Skip main navigation

New offer! Get 30% off your first 2 months of Unlimited Monthly. Start your subscription for just £29.99 £19.99. New subscribers only. T&Cs apply

Find out more

The Solution Architecture

In this video, you will learn about the solution architecture employed to solve the problem presented in the previous video.
And the solution was the introduction of an identity card, known as the e-KTP. This involved the enrollment of all 172 million citizens over a three-year period. There were problems in terms of establishing sufficient identity documents, sufficient levels of evidence to support the enrollment. But the e-KTP ultimately became the foundation identity card for Indonesia moving forward. But actually, the issuing of the e-KTP had a problem in its own right. We were relying on those documents that could easily be forged. The e-KTP tried to consider future technologies and embedded biometric data, including the fingerprint and iris template, and also facial geometry. Considering the huge population, the rollout was going to take some time.
The target was three years, and they had an issue rate of 8,000 IDs per day across 7,000 individual locations. Remember, we said there are 17,000 islands, we have 7,000 locations issuing these passes. So some of the challenges that were faced– firstly, cultural acceptance. The card required information regarding your religion to be included within the card’s profile, within the information that the card contained. And this was a sensitive point for some sections of the community.
Some parts of the government thought that this field should be optional; other areas felt that it should be mandated. Also, within Indonesia, there are 746 languages, and over 1,000 distinct ethnic groups. We mentioned the geographical issues. If we have 17,000 islands and only 7,000 issue points, then there’s an obvious problem there in terms of reaching every citizen within the country. There was also reported, in 2009, contractual fraud around the issuing of the contracts. This was a huge piece of work. It required significant investment. And as part of the process, there were press stories through 2009, 2010 regarding fraud within the contract process.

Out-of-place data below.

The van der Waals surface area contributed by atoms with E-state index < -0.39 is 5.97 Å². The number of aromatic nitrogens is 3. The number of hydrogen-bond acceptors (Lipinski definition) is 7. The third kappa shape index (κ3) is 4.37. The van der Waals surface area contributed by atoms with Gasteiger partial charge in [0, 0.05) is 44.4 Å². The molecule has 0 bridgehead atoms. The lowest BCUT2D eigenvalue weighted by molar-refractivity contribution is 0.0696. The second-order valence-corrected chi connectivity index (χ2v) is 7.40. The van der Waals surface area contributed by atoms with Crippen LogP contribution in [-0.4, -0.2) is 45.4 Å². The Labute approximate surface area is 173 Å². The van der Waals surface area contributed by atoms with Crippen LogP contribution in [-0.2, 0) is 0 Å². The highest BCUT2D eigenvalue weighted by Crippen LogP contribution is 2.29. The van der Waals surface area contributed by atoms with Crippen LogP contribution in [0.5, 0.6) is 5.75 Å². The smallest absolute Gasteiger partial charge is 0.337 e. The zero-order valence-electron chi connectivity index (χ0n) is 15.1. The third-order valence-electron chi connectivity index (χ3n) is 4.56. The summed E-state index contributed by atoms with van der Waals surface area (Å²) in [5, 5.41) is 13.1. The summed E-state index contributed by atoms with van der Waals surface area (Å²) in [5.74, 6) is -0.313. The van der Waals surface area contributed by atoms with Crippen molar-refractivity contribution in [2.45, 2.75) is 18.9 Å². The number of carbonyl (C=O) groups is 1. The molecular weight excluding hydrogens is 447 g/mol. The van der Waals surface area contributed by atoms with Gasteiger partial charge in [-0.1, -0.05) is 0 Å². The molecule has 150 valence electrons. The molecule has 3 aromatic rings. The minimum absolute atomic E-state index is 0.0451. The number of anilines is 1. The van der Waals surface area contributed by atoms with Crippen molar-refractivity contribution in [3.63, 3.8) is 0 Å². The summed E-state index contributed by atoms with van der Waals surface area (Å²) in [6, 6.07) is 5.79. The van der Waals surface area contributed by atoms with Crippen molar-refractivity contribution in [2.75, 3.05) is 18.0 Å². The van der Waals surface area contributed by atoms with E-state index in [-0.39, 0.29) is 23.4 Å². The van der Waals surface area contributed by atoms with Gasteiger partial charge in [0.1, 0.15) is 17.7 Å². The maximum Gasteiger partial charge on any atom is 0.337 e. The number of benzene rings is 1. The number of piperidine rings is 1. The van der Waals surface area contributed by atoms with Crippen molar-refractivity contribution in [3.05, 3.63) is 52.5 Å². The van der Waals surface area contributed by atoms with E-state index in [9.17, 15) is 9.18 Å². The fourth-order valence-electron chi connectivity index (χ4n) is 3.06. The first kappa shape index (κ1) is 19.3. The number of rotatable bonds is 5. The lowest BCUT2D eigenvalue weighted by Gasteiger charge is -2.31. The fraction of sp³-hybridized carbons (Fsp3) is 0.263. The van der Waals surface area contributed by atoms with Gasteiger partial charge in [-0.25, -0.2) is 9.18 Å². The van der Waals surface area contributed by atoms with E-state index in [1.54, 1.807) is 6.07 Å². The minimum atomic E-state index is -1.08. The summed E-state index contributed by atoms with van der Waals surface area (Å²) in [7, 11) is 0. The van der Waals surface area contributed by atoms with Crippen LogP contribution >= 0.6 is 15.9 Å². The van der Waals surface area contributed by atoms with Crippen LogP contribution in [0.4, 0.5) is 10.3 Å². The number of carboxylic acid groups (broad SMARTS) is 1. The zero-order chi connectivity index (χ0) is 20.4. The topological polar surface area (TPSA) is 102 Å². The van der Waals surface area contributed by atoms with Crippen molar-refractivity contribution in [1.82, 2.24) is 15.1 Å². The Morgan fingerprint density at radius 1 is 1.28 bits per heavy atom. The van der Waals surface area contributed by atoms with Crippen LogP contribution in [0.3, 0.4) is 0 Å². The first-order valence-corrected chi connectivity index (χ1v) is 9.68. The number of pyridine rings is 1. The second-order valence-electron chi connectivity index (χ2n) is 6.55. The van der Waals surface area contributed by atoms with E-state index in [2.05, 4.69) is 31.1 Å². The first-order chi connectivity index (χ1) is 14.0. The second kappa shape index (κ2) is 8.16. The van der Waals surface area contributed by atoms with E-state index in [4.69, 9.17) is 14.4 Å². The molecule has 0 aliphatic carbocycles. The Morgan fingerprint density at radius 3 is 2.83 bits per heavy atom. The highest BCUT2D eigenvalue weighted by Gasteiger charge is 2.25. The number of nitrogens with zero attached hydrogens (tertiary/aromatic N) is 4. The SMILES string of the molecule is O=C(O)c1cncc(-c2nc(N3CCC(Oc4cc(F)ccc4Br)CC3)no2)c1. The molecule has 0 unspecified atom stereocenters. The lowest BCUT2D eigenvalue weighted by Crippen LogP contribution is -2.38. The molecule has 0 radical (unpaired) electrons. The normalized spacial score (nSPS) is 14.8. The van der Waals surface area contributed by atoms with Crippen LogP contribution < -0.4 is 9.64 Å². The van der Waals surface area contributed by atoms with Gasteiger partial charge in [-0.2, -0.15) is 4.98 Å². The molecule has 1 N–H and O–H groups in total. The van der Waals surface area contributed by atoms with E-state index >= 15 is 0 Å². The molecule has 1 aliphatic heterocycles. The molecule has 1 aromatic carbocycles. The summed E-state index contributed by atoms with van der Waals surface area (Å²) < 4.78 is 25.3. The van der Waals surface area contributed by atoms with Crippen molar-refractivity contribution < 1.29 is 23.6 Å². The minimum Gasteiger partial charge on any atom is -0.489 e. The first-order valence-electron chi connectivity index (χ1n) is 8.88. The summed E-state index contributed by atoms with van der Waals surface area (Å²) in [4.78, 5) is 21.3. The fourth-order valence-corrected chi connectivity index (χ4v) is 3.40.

The constraints around time, three years to register 172 million citizens, became a problem. And at one point, there were 24-hour day registration processes running. Also, registration fraud. We mentioned that the actual registration of the e-KTP– the e-KTP is a strong document, but actually enrolling for that, we had the former national ID card, which was a far weaker form of nascent identity. So the foundations were weaker. The total cost was 600 million, which is a significant investment for a country. But it does provide for such a great foundation moving forward.

In this video, you will learn about the solution architecture employed to solve the problem presented in the previous video. It will also cover some of the challenges that the government faced.

Once you have watched the video, recap the solution architecture below:

  1. The implementation of an e-card, specifically the e-KTP
  2. It included some biometric data
  3. This meant every citizen had enrolled over a three-year period
This article is from the free online

Cyber Security Foundations: Reinforcing Identity and Access Management

Created by
FutureLearn - Learning For Life

Reach your personal and professional goals

Unlock access to hundreds of expert online courses and degrees from top universities and educators to gain accredited qualifications and professional CV-building certificates.

Join over 18 million learners to launch, switch or build upon your career, all at your own pace, across a wide range of topic areas.

Start Learning now